Its county team has scrapped away in the lower regions of the national football league since Leitrim took its most radical trip of all time – no roll-ups required – when John O’Mahony led them to the Connacht championship and on to an All-Ireland semi-final place against Dublin. In Croke Park. In 1994. It was a sort of homecoming for Declan Darcy, the Dublin-born forward who elected to play for his father’s county in a choice that was down to a genuine attachment to place rather than any sense of noblesse oblige. Dublin won, of course, and later Darcy relocated to Dublin and that was that. Time kept shoving on and now the remnants of that team, of that summer, are to be found in the photographs in bars around Carrick and Drumshanbo and beyond.

Will Leitrim and Dublin ever meet in an All-Ireland senior semi-final again? Even in 1994, it was a dreamlike scenario but one which served to substantiate the limitless imagination of the All-Ireland championship concept: that it is possible for the smaller county to enjoy its day in the sun. There have been similar breakout moments – Fermanagh went supernova in 2004 and Carlow hung around for longer than was expected this summer. But Leitrim ’94 stands as proof to defenders of the realm that the All-Ireland football championship values equality in that people from all counties are entitled to dream big.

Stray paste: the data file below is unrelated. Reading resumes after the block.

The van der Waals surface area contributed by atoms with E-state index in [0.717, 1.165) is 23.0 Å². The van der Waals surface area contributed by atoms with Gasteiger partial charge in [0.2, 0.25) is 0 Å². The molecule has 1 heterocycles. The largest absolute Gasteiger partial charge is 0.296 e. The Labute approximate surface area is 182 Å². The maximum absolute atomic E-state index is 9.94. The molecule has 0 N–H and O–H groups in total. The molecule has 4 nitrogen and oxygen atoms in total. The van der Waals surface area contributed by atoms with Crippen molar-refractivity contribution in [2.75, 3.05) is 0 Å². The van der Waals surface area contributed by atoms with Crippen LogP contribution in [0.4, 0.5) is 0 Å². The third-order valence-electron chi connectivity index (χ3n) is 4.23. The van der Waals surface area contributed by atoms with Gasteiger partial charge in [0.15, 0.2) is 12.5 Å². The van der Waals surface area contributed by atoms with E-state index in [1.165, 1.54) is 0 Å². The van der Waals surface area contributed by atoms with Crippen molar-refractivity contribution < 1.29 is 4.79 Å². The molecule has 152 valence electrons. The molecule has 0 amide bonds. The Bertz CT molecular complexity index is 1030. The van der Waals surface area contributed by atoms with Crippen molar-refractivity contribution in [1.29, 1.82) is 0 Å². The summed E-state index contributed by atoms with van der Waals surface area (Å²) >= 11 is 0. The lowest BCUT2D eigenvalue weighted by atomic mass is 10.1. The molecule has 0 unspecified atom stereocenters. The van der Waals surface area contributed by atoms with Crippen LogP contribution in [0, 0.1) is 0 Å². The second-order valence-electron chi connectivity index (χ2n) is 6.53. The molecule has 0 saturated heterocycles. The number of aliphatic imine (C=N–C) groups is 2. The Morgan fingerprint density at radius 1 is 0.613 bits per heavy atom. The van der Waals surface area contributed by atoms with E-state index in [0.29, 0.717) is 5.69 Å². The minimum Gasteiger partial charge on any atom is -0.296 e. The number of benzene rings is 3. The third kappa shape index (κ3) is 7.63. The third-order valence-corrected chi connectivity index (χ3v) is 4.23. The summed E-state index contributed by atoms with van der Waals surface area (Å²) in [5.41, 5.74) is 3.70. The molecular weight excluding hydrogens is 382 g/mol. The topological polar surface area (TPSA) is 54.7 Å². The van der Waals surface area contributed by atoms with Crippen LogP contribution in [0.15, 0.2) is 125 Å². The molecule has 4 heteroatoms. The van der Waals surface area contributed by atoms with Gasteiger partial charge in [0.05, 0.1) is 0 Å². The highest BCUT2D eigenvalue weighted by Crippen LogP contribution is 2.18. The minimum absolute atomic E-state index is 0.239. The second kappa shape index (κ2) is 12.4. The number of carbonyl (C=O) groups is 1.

The counties met again, improbably, in the All-Ireland qualifiers of 2004 when the Dubs visited Carrick-on-Shannon on one of their rare detours out of Croke Park. That day (it finished 1-13 to 0-4) was a vivid snapshot of the possibilities of a bolder championship structure which would devise scenarios in which the big counties would end up going off grid – to Carrick or Enniskillen or Belfast or Ennis (Mayo-Clare remains one of the best moments of this year’s contest).

And the big counties would possibly win all of the time and would certainly win almost all of the time but that’s not the point. It would help to make the embattled counties, those who will always struggle for population and finance, not to compete with the newly-minted Super Eight (a conceit if ever there was one: there’s a Super Two and the rest will fluctuate) because they haven’t a hope but just to compete with the teams within their own realm.